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Old 13th June, 2004, 11:14 PM
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Razorfish Razorfish is offline
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Quite frankly im never suprised by anything that happens in computer hardware. i mean check this site out, www.hpcx.ac.uk Its a high powered computer based at the laboratory i work at!

The HPCx system is located at the UK's CCLRC's Daresbury Laboratory and operated by the HPCx Consortium.

The HPCx system uses IBM p690+ Regatta nodes for the compute and IBM p690 Regatta nodes for login and disk I/O. Each Regatta node contains 32 processors. At present there are two p690 service nodes. At the beginning of the user service on HPCx phase2 in April 2004, twenty p690+ nodes were used for compute jobs, offering a total of 640 processors. From Monday, 10 May, there were 38 frames, i.e. 1216 processors, available to users. Then the system had a throughput of at least 4.8 Tflops (4800 AU/hr). This was increased to 50 nodes offering 1600 processors end of May 2004. The peak computational power of the HPCx system is 10.8 Tflops peak, or at least 6 Tflops sustained. The complete new platform gave a value of 6,188 Gflops for the Rmax value of the Linpack benchmark. The service can thus provide 6,188 AUs per hour, 148,512 AUs per day.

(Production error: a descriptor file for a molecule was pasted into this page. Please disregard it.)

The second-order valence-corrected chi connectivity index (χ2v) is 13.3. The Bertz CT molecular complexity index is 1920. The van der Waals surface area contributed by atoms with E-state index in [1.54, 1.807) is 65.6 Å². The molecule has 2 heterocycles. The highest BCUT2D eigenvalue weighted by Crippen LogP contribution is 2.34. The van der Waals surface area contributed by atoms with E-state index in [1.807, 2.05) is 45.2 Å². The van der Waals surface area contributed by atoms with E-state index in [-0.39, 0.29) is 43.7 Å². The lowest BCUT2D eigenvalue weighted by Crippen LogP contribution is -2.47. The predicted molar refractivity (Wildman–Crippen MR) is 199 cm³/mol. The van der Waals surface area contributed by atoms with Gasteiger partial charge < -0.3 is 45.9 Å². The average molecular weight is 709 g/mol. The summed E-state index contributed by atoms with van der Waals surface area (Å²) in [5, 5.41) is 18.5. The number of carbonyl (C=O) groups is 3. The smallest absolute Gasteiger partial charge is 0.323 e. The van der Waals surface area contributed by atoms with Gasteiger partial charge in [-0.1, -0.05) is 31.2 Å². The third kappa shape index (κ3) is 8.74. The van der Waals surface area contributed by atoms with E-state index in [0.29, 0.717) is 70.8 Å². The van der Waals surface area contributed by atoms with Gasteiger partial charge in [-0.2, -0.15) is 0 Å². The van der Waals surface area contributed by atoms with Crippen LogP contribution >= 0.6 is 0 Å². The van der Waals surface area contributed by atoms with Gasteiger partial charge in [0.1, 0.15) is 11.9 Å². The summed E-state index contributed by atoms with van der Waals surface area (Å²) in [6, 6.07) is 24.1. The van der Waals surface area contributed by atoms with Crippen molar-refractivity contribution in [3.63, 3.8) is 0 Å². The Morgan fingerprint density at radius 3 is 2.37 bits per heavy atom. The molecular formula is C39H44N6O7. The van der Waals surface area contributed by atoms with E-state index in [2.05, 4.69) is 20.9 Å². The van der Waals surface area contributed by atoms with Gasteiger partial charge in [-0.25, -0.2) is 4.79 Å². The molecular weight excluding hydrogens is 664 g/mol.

Each Regatta system frame consists of 32 1.7 GHz POWER4 processors. In the POWER4 architecture, a chip contains two processors, together with the Level 1 (L1) and Level 2 (L2) cache. Each processors has its own L1 instruction cache of 128 kB and L1 data cache of 64 kB integrated onto one chip. Also on board the chip is the L2 cache (instructions and data) of 1.5 MByte, which is shared between the two processors. Four chips (8 processors) are integrated into a multi-chip module (MCM). Four MCMs (32 processors) comprise one frame. Each MCM is configured with 128 MB of L3 cache and 8 GB of main memory. The total L3 cache of 512 MB per frame and the total main memory of 32 GB per frame is shared between the 32 processors of the frame.

More information and some pictures at the website
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